Dissertation/Thesis Abstract

Environmental Controls Over the Distribution and Function of Antarctic Soil Bacterial Communities
by Geyer, Kevin Michael, Ph.D., Virginia Polytechnic Institute and State University, 2014, 108; 10595323
Abstract (Summary)

Microbial community composition plays a vital role in soil biogeochemical cycling. Information that explains the biogeography of microorganisms is consequently necessary for predicting the timing and magnitude of important ecosystem services mediated by soil biota, such as decomposition and nutrient cycling. Theory developed to explain patterns in plant and animal distributions such as the prevalent relationship between ecosystem productivity and diversity may be successfully extended to microbial systems and accelerate an emerging ecological understanding of the "unseen majority." These considerations suggest a need to define the important mechanisms which affect microbial biogeography as well as the sensitivity of community structure/function to changing climatic or environmental conditions. To this end, my dissertation covers three data chapters in which I have 1) examined patterns in bacterial biogeography using gradients of environmental severity and productivity to identify changes in community diversity (e.g. taxonomic richness) and structure (e.g. similarity); 2) detected potential bacterial ecotypes associated with distinct soil habitats such as those of high alkalinity or electrical conductivity and; 3) measured environmental controls over the function (e.g. primary production, exoenzyme activity) of soil organisms in an environment of severe environmental limitations. (Abstract shortened by ProQuest.)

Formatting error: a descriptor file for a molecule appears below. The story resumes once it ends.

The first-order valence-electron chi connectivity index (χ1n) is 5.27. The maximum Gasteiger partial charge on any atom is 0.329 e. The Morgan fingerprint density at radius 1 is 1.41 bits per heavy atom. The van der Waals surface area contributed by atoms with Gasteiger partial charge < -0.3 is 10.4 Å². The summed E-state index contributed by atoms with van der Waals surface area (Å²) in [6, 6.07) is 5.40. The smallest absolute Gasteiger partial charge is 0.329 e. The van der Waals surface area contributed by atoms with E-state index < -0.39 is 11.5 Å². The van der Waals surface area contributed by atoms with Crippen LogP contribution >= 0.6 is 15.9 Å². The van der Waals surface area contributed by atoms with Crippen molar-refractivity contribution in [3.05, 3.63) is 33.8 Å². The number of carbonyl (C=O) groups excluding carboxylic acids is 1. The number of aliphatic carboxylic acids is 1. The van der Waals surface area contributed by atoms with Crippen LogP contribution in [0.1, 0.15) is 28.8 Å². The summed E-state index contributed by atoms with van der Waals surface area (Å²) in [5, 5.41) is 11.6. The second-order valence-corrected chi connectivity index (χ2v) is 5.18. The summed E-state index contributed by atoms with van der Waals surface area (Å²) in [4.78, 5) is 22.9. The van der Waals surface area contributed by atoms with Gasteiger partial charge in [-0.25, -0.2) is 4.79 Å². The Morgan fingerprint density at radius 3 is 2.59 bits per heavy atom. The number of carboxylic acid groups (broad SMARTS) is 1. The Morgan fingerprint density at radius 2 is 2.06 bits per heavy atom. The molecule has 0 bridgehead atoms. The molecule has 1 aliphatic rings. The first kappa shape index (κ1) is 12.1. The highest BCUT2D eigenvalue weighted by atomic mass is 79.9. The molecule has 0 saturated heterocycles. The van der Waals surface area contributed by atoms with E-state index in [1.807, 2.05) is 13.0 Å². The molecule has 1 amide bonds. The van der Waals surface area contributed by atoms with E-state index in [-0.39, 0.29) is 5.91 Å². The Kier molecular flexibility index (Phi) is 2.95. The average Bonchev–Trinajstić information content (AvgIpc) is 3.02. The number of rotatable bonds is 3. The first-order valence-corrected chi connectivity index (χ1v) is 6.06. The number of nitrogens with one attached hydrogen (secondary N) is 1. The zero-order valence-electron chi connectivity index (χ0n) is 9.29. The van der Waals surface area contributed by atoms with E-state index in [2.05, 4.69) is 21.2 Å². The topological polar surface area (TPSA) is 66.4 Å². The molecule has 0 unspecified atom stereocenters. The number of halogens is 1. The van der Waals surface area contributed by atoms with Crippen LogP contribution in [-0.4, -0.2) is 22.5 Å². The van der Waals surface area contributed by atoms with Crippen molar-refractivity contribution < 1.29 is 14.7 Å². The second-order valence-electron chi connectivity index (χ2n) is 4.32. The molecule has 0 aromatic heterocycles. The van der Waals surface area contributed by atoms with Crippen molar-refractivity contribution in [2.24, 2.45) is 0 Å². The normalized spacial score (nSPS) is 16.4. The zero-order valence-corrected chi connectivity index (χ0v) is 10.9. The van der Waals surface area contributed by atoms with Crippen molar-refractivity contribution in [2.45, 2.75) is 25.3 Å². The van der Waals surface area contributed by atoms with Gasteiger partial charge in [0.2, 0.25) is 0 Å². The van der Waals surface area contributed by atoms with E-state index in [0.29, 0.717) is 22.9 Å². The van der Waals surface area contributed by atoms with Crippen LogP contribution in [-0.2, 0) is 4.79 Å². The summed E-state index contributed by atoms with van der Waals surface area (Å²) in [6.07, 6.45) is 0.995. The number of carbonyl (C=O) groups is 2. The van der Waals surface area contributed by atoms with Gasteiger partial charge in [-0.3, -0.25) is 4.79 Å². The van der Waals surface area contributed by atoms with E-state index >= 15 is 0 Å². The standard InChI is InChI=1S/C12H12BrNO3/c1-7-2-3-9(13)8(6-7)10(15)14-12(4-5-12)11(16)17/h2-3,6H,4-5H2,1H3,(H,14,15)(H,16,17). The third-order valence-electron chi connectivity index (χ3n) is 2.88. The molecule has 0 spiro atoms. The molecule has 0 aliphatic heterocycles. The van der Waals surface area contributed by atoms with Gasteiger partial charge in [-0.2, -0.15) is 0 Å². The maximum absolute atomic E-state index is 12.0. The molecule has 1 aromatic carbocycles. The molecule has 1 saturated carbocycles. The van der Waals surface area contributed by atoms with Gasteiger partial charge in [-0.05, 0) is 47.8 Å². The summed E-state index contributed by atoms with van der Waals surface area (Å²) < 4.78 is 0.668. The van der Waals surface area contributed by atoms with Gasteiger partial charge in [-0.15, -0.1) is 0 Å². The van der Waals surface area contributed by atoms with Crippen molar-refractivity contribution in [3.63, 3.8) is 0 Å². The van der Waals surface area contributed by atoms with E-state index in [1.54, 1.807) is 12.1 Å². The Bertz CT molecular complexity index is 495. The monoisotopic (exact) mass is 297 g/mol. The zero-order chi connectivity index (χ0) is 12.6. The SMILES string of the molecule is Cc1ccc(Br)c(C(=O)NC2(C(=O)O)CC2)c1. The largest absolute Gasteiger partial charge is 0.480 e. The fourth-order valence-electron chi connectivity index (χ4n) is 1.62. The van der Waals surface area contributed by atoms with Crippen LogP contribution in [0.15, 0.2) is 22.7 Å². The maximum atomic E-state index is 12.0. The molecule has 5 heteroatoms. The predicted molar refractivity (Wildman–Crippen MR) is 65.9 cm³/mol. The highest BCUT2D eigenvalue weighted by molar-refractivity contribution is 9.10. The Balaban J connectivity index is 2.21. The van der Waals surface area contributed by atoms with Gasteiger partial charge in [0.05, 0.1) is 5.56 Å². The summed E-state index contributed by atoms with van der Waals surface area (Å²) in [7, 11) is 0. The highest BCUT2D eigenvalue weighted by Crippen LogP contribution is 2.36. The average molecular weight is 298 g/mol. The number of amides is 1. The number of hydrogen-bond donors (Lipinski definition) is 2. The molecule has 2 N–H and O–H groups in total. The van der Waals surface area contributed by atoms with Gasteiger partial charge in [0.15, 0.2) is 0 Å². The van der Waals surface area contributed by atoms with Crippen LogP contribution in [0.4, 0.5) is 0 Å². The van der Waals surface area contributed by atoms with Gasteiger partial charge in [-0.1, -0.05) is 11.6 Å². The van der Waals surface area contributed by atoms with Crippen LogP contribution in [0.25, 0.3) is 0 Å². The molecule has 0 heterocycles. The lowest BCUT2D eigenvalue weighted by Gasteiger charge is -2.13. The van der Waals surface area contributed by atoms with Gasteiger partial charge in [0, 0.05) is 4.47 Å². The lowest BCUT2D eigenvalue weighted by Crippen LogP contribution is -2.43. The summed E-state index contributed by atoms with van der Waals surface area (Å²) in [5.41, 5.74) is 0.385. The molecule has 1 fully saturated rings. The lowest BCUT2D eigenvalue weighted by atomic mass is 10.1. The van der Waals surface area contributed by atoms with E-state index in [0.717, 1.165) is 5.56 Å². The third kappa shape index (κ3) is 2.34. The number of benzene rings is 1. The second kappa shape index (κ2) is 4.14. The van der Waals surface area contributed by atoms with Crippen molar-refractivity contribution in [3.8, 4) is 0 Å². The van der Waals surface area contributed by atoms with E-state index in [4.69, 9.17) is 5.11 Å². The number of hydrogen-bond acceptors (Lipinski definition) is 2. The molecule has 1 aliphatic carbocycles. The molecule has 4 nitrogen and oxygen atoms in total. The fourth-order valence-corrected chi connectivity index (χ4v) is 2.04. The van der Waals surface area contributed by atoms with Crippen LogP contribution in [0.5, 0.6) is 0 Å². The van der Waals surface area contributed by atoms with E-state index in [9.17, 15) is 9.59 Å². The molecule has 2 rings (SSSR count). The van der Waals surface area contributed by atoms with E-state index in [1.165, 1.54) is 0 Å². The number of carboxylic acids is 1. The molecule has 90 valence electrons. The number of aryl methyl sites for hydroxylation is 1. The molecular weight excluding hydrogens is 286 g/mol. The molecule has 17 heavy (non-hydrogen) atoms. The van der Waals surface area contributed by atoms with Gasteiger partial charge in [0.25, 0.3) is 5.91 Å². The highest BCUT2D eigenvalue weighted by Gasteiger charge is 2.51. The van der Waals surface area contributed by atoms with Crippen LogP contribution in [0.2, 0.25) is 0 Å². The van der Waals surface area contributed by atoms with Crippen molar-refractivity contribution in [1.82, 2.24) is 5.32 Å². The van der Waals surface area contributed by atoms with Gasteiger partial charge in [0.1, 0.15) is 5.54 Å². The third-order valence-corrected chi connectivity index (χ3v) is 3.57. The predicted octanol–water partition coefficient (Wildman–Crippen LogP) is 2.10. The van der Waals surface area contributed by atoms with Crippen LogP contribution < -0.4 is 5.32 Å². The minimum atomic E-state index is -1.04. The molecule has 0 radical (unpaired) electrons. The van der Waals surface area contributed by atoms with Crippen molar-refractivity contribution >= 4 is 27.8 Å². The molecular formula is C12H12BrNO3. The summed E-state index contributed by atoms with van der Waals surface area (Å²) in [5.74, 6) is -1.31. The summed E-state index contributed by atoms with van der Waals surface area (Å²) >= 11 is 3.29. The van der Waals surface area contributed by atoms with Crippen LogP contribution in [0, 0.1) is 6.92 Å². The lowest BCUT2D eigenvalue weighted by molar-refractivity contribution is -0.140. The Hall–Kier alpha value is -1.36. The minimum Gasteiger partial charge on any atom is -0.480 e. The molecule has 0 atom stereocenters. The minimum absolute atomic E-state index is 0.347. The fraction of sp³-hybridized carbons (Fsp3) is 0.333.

Indexing (document details)
Advisor: Barrett, John E.
School: Virginia Polytechnic Institute and State University
Department: Biological Sciences
School Location: United States -- Virginia
Source: DAI-B 78/09(E), Dissertation Abstracts International
Subjects: Ecology, Microbiology, Soil sciences
Keywords: Antarctica, Biogeochemistry, McMurdo dry valleys, Microbial ecology, Productivity-diversity theory
Publication Number: 10595323
ISBN: 9781369750850
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